The Bottleneck and the Great MigrationCory Panshin on August 23, 2009
In the previous entry, I began exploring the idea that there may have been an evolutionary leap from almost-modern to fully-modern humans as recently as 80,000 years ago, when art and personal ornament first appear in the archaeological record.
A further piece of evidence for this theory is the extremely low genetic diversity of the human population, even today. It was estimated in 2003 that all modern humans are descended from no more than 2000 individuals who lived around 80,000 years ago.
Some scientists argue that this figure may be a bit on the low side, but it seems generally accepted that there was a significant population bottleneck. The reasons for the contraction, however, remain unclear. One possibility is that a natural disaster caused a significant die-back — but there is no geological evidence for such a disaster.
In addition, the bottleneck was immediately followed by the Great Migration, when modern humans spread from Africa throughout the world. That would seem like an odd adventure for a species which had just avoided extinction by the skin of its teeth.
A more satisfactory explanation might be that our genetic diversity is low because all of us are descended from a small, isolated population that underwent a relatively recent evolutionary leap followed by a rapid expansion.
That story would account for most of the known facts, leaving just a few loose ends. For example, it seems that some fully-modern humans must have intermarried with their almost-modern relatives as they spread out, reassimilating them into the general gene pool.
The same 2003 study that proposed the idea of a population bottleneck also indicated that the Khoisan (Bushmen) of southwestern Africa and the Pygmies of central Africa are closer to the human root stock than any other groups. A more recent survey confirms that the Khoisan display the greatest genetic diversity of any human population.
What this means is that even though the vast majority of the human species derives from a small group of common ancestors who lived about 80,000 years ago, the Khoisan can trace part of their ancestry back a great deal further. It appears that the Khoisan became genetically isolated from the rest of us around 150,000 years ago and only rejoined the party some 50,000 to 100,000 years later.
The present-day Khoisan are thus a hybrid population, presumably resulting from a combination of the people who had been there all along with the new arrivals who showed up with their art and shell beads 70-some thousand years ago.
As to the origin of those outsiders, the best current evidence suggests that fully-modern humans may have first appeared along the coast of the Red Sea, in present day Ethiopia or the Sudan (star), where the genetic lines are very deep and complex.
From there, they would have spread out to the north as well as to the south. Shell beads very similar to those in southern Africa have been found in Morocco, Algeria, and Israel (red dots), dating from either the same time or a few thousand years earlier.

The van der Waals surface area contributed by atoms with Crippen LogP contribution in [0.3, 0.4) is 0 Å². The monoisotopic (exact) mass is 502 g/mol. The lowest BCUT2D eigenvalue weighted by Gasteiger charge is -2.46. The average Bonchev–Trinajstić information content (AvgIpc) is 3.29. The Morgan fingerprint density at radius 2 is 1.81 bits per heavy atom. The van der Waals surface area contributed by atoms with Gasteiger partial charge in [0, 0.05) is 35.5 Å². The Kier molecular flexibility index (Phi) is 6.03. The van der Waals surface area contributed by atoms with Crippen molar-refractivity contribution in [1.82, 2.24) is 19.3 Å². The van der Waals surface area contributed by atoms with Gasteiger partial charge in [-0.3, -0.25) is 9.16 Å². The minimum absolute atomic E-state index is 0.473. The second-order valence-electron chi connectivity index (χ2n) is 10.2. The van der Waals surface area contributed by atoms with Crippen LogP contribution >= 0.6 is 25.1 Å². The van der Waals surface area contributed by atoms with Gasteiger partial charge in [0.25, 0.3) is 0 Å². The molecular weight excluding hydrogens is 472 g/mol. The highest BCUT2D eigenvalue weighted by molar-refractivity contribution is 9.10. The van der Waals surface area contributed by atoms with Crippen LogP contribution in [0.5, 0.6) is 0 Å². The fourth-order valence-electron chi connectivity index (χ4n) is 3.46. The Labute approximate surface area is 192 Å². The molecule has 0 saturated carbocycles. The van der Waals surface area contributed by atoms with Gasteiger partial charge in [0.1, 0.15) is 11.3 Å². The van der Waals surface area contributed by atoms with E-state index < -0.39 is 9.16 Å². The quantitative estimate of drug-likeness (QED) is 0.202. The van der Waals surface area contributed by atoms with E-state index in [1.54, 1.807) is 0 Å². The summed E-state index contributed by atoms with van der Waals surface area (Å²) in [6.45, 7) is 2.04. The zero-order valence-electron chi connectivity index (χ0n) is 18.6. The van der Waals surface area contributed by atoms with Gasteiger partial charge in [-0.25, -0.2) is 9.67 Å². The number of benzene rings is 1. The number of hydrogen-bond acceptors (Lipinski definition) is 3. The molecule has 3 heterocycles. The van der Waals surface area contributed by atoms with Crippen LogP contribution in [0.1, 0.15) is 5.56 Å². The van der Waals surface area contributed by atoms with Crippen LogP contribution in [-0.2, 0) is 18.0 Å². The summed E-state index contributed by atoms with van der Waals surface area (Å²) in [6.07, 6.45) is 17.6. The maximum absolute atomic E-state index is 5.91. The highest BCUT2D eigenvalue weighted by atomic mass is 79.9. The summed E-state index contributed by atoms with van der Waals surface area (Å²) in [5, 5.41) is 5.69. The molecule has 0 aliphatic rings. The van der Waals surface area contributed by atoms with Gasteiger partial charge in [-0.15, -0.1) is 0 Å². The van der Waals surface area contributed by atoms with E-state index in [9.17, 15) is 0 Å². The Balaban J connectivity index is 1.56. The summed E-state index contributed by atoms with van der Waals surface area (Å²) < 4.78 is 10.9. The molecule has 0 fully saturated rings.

This might seem to suggest a very simple scenario of expansion from a single point of origin. However, things are not quite that straightforward.
Over the last few decades, there has been increasing evidence that early modern humans reached the Middle East around 130,000 years ago, when the ice age prior to the most recent one was coming to an end and a moister climate in what is now the Sinai Desert made such a migration possible (arrow).
The climate remained mild for an extended period, until another ice age set in about 75,000 years ago. At that point, modern humans vanished from what is now Israel, being replaced in the fossil record by more cold-adapted Neanderthals. For that reason, those early Middle Easterners are generally written off as an evolutionary side note, irrelevant to the larger human story.
The recent finds of shell beads, however, present a very different picture. They suggest that during the entire interglacial period from 130 to 75 thousand years ago, the people of northern Africa and nearby parts of the Middle East may have formed a single population.
That, in turn, raises the possibility that the leap from almost-human to fully-human could have taken place within that population as a whole. And in that case, the people who lived in Israel then were not some isolated, backwoods anomaly but part of a vibrant and rapidly evolving human community.
Geologists tell us that the colder and drier weather which closed off the Sinai route from Africa to Asia 75,000 years ago also led to lower sea levels, which narrowed the mouth of the Red Sea and made it possible for early humans to travel directly from Ethiopia to southern Arabia (arrow). As a result, accounts of the Great Migration often depict it as following a route along the coast of Yemen and Oman and then across the mouth of the Persian Gulf (arrow).
But looking at the map above, I’m struck by an alternative possibility. Perhaps those ancient inhabitants of Israel, rather than quietly dying out when the cold weather came, were inspired instead to pull up stakes and set off to the east in search of greener pastures (arrow).
They were, after all, fully-modern humans — and that is the sort of thing that us modern humans do all the time.
A listing of all my posts on deep prehistory can be found here.
A general overview of the areas of interest covered at this blog can be found here.
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